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Steve Lunetta: Renovation reveals new tax rip-offs

Posted: November 26, 2012 2:00 a.m.
Updated: November 26, 2012 2:00 a.m.

Our money pit known as the Meadview house is coming along nicely.

For those of you who are unaware, Trish and I bought a fixer-upper disaster in Placerita Canyon last year. Every spare dime has been going into renovations. And aspirin to relieve my headaches.

Living in a fixer-upper is certainly a challenge. There is always a project going on with the accompanying dust, mess and commotion. Everything is higgledy-piggledy. And for a neat freak like myself, it’s difficult to bear.

This is especially true when I come home from work and my lovely bride has knocked down a wall and says (with a big smile): “Look how much more room we have!”

I don’t suppose she notices the water spraying from the broken plumbing or the electrical shorts arcing from the sockets.

Home Depot, of course, loves us. Particularly the paint department. For paint “doth cover a multitude of sins.” However, sometimes sin is perpetrated through paint.

In 2010, AB 1343 was passed by the Legislature and signed into law by Gov. Arnold Schwarzenegger. It was called the Paint Recovery Act and had the laudable goal of “requiring paint manufacturers to develop and implement a program to collect, transport and process post-consumer paint to reduce the costs and environmental impacts of the disposal of post-consumer paint in this state.”

Fair enough. It had the support of Ace Hardware, Dunn-Edwards and paint industry groups. But also, it was supported by the Sierra Club, Ecology Action and other environmental groups. Uh-oh.

Unfortunately, there was scant opposition to the bill. The paint industry was on board since it saw the writing on the wall. In red paint.

Members of the industry became part of the process to help influence the direction of the program. To their benefit, of course. They engineered the program to pass all of the costs to you and me.

When I went to Home Depot recently, I saw a small notice on the counter that this new law became effective Oct. 19. In essence, retailers are required to collect a tax on every container of paint sold.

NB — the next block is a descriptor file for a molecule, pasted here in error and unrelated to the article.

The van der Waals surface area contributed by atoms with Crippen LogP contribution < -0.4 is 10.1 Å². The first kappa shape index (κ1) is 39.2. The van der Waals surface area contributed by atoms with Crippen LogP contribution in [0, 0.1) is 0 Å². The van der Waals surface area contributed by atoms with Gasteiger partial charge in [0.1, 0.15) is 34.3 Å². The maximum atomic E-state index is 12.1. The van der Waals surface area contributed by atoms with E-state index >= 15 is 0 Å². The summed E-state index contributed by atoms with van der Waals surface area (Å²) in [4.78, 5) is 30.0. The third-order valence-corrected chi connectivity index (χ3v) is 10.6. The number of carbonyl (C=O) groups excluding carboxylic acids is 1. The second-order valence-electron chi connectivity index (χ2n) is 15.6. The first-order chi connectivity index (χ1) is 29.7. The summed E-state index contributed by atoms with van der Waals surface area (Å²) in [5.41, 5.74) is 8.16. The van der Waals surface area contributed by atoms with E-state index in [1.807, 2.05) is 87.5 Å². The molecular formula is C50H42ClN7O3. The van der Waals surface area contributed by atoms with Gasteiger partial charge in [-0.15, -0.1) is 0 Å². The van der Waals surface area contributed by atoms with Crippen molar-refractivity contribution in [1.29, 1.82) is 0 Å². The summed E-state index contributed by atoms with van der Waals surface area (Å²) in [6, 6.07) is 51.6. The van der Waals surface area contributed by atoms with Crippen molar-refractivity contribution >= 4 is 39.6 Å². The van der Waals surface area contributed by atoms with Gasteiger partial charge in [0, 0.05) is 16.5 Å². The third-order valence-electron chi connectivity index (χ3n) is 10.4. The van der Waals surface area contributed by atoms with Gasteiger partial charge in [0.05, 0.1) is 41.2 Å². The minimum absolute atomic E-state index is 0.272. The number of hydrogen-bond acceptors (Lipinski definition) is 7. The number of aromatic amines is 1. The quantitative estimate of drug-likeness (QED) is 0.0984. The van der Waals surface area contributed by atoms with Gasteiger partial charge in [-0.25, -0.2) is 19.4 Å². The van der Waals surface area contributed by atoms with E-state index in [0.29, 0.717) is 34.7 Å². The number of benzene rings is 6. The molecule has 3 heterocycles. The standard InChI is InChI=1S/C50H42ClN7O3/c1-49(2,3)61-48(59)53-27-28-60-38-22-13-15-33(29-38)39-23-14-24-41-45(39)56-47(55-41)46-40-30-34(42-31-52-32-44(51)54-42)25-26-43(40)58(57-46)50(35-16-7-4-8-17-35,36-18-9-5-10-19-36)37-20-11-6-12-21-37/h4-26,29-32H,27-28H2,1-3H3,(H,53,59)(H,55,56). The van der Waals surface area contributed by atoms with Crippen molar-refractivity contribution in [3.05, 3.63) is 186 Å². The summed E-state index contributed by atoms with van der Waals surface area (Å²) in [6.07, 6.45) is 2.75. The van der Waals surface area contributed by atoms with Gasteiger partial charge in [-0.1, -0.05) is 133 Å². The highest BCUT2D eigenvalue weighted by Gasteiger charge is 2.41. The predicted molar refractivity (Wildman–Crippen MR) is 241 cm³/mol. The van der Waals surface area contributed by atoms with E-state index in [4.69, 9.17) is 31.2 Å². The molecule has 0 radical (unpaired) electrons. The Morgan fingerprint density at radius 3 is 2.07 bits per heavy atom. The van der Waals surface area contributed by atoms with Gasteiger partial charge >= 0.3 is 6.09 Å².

This will fund a new network of paint recycling centers and bureaucracy. It will reduce paint waste, make our environment safer, feed the world and make it safe for democracy.

For a one-gallon container of paint, we are charged 75 cents. For a five-gallon container, the tax is $1.60.

I asked the Home Depot paint guy how many gallons they sell a day. He said roughly 200 gallons. I rapidly calculated that my Home Depot collects about $1,000 per week, $52,000 per year. That is just one distributor.

I figure that there are about 10 high-volume paint sellers in the Santa Clarita Valley — Home Depots, Lowes, Wal-Marts etc. I won’t count the smaller guys.

This means that the state rakes in about a cool half a million for paint recycling per year from just our valley.

Wow. Someone is making some huge money, and I know it ain’t me.

When I bought my one gallon of flat swiss coffee, I noticed that the charge only showed up at the register. It was on my receipt but not added into the cost of the paint on the shelf.

I never would have seen it had I not been looking for it.

But here is the big kicker: the 75 cents was added to the bill, which was then assessed sales tax. That means I was charged a tax upon a tax!

We have now gone beyond the basic tenants of common sense. We have allowed a system to be built that is a complete distortion of reasonable taxation.

And don’t think this is the end.

From what I have read, the individuals responsible for this lunacy are now contemplating a similar stewardship program for prescription medications.

Yes — you read that correctly. Imagine being charged a dollar or two for every bottle of medicine to finance a system of “medication recycling centers.”

This is what we are buying, my fellow Californians. An out-of-control state government that taxes and taxes with impunity. Businesses and citizens are hurt and money flows to entities of unknown shape and substance.

No accountability, no understanding.

I wonder if I can stretch this one can of paint to cover two bedrooms? Maybe I’ll just leave the walls a “natural” drywall color.

Steve Lunetta is a resident of Santa Clarita and feels like a frog in a pot of water on a stove. He can be reached at


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